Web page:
• How the 12.9-inch iPad Pro took me by surprise and replaced my laptop (paulstamatiou.com, 3+)
    A very extensive piece. It’s not the first one of that kind that makes it into this link selection. Yes, I am definitely considering this option for myself.
  • You Never Want To Be The Smartest Person In The Room (medium.com, 2)
    This mindset might be helpful in making certain choices.
  • What is wrong with tolerance (aeon.co, 3)
    A thought-provoking essay arguing for replacing the flawed concept of (religious) tolerance with a philosophy of reciprocity.
  • What Do Men Think It Means To Be A Man? (fivethirtyeight.com, 2)
    Some instructive charts and statistics, even if they only show attitudes of men in the U.S.

Quotation of the week:

  • “It’s bad to have an opinion you’re proud of if you can’t state the arguments for the other side better than your opponents.”
    By Charlie Munger according to “The Work Required to Have an Opinion” (fs.blog, 1)

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Weekly Links & Thoughts #173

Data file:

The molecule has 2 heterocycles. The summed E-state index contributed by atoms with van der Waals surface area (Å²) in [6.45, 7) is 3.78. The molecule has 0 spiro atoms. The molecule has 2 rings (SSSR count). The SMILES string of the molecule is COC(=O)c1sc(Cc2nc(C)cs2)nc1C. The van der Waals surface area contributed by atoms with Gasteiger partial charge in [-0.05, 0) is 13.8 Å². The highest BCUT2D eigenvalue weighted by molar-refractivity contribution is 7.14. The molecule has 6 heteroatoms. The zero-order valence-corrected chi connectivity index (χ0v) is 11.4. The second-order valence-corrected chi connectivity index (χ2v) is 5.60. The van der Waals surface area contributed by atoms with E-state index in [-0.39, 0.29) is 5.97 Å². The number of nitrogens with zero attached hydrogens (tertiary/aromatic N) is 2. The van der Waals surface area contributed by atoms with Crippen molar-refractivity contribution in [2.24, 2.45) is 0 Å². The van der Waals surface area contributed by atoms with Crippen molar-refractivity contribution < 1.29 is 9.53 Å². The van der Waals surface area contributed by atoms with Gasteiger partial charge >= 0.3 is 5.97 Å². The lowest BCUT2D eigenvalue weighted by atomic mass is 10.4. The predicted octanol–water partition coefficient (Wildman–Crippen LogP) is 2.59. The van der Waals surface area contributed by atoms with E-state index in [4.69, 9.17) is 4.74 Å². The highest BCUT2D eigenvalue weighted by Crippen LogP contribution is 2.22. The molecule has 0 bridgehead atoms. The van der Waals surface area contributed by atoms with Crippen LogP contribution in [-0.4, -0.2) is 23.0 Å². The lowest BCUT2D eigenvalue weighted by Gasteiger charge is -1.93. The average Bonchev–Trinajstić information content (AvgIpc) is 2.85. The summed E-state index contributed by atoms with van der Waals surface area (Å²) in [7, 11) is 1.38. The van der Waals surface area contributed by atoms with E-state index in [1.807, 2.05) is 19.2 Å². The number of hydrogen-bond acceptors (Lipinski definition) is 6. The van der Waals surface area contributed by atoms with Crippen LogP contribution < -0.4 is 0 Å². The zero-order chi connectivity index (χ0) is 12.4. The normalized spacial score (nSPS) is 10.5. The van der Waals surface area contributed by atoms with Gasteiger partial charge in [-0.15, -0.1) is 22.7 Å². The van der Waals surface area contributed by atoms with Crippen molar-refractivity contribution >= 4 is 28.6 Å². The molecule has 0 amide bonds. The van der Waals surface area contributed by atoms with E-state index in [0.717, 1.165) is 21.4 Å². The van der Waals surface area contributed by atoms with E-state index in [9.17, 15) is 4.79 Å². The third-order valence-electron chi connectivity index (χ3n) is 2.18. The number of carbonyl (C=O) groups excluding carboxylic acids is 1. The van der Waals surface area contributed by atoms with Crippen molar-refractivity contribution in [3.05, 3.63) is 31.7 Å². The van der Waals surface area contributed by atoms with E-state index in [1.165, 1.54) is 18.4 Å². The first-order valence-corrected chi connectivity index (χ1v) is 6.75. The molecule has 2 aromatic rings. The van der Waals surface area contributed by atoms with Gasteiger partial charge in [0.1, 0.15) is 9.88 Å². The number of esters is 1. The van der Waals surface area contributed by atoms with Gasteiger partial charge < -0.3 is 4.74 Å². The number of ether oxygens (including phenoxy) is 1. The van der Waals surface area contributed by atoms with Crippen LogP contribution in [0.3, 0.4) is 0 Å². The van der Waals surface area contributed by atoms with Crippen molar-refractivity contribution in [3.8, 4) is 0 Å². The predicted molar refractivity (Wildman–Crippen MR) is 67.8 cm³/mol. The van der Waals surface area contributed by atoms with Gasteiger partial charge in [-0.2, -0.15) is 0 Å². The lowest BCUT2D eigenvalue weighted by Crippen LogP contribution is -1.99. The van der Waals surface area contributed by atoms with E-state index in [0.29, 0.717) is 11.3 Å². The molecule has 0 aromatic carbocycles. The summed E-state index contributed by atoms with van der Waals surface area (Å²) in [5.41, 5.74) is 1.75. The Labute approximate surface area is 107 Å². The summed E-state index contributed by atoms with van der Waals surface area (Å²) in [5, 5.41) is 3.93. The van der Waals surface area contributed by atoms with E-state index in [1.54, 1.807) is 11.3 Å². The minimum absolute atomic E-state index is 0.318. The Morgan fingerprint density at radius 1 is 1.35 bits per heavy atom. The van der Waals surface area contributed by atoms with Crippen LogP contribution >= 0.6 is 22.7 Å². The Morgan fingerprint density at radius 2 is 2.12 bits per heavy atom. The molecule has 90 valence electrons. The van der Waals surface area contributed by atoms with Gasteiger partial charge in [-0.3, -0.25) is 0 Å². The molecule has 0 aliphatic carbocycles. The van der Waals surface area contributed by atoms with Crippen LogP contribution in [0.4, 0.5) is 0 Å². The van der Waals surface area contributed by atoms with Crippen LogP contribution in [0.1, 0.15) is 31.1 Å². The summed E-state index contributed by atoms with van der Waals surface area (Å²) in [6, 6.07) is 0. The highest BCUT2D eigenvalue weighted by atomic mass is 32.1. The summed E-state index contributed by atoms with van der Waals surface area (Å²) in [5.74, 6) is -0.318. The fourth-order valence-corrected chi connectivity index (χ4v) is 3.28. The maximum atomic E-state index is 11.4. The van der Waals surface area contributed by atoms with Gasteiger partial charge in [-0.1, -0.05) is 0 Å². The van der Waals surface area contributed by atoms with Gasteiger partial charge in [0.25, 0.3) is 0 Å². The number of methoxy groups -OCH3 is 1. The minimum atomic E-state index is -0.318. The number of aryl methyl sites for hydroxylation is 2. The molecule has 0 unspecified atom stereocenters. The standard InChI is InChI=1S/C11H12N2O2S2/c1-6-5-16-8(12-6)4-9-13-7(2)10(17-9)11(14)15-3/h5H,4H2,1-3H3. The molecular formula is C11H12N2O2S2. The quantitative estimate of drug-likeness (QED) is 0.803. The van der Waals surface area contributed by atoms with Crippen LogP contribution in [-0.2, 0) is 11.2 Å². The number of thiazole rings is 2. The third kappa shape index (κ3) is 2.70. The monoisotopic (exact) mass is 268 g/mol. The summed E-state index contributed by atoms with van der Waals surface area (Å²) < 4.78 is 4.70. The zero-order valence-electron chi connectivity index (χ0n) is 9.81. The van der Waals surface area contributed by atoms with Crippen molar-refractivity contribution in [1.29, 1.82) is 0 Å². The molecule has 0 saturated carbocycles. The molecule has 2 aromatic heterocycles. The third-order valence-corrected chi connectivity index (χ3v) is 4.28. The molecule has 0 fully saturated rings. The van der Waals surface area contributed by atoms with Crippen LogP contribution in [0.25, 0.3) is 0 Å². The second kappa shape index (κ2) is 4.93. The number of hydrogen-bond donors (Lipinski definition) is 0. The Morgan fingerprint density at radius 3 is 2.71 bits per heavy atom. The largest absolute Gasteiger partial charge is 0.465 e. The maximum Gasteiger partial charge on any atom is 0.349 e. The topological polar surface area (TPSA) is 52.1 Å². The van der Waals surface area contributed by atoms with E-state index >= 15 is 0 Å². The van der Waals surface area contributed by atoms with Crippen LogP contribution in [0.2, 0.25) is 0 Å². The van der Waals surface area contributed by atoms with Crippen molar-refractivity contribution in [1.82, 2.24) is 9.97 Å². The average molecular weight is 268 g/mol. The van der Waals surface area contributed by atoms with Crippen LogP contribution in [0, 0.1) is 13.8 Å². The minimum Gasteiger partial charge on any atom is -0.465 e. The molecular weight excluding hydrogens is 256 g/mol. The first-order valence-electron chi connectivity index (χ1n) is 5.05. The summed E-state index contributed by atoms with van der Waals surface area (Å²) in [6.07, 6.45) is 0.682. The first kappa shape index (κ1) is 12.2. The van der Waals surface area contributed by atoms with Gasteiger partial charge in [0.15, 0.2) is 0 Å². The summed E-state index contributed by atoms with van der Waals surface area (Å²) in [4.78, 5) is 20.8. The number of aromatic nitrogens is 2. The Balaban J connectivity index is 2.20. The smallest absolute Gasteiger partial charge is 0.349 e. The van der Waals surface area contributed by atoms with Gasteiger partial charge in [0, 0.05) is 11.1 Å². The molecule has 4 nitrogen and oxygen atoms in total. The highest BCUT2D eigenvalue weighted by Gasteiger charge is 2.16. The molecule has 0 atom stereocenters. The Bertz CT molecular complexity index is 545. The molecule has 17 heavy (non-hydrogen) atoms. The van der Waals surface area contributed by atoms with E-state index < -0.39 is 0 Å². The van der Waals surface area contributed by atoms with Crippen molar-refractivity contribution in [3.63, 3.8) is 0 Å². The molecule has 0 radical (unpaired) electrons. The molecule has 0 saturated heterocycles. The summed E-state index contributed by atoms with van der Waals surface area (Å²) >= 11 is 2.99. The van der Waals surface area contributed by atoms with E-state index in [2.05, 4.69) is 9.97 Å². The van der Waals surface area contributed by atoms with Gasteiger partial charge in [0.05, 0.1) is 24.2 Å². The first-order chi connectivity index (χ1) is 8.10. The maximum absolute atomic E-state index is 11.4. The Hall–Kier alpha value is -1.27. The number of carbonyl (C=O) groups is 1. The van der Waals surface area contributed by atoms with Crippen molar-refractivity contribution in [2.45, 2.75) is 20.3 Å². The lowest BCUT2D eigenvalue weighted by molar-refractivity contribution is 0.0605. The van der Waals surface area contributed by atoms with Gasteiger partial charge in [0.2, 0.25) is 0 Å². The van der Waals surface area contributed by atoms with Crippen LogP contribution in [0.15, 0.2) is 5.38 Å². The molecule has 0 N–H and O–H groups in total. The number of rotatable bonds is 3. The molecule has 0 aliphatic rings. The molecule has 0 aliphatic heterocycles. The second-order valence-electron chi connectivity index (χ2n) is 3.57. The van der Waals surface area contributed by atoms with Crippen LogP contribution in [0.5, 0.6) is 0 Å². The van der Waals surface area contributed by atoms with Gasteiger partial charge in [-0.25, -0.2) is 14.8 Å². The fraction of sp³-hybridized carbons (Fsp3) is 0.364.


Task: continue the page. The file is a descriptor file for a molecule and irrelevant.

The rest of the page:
Here is this week’s issue of meshedsociety.com weekly, loaded with interesting analyses and essays, significant yet under-reported information bits as well as thoughtful opinion pieces from the digital and technology world. Usually published every Wednesday/Thursday (CET),  just in time so you have something good to read over the weekend.

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If you want to make sure not to miss this link selection, sign up for free for the weekly email. Here is an archive of previous issues.
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Reading time indicator: 1 = up to 3 minutes, 2 = 4 to 9 minutes, 3 = 10 to 29 minutes , 3+ = 30 minutes or more
Note: Some of the publications may use “soft” paywalls. If you are denied access, open the URL in your browser’s incognito/private mode (or subscribe if you find yourself reading a lot of the content on a specific site and want to support it).